By Joy Harjo
We begin with the land. We emerge from the earth of our mother, and our bodies will be returned to earth. We are the land. We cannot own it, no matter any proclamation by paper state. We are literally the land, a planet. Our spirits inhabit this place. We are not the only ones. We are creators of this place with each other. We mark our existence with our creations. It is poetry that holds the songs of becoming, of change, of dreaming, and it is poetry we turn to when we travel those places of transformation, like birth, coming of age, marriage, accomplishments, and death. We sing our children, grandchildren, great- grandchildren: our human experience in time, into and through existence.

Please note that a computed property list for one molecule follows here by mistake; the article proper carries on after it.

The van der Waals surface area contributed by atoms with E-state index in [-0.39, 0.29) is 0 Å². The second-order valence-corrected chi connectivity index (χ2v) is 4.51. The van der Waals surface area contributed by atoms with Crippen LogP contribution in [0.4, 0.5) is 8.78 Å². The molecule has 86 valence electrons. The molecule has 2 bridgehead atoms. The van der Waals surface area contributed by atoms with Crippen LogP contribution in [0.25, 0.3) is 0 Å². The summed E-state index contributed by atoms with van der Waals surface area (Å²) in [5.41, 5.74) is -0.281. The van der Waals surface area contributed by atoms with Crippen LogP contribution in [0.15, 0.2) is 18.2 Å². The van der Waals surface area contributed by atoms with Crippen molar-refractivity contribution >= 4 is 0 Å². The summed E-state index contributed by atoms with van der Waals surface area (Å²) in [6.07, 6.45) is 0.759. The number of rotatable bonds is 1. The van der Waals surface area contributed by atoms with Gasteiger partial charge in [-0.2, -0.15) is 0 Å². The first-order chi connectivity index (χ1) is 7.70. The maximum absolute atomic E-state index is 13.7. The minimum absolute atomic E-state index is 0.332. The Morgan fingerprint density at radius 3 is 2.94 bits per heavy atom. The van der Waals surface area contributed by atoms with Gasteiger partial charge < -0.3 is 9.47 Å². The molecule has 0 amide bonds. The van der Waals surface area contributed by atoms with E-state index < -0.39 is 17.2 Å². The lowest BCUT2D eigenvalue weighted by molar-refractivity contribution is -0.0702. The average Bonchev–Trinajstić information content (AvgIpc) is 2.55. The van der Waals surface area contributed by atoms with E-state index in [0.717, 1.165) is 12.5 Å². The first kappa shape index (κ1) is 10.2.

When the Light of the World Was Subdued, Our Song Came Through, then, is a way to pass on the poetry that has emerged from rich traditions of the very diverse cultures of indigenous peoples from these indigenous lands, to share it. Most readers will have no idea that there is or was a single Native poet, let alone the number included in this anthology. Our existence as sentient human beings in the establishment of this country was denied. Our presence is still an afterthought, and fraught with tension, because our continued presence means that the mythic storyline of the founding of this country is inaccurate. The United States is a very young country and has been in existence for only a few hundred years. Indigenous peoples have been here for thousands upon thousands of years and we are still here.
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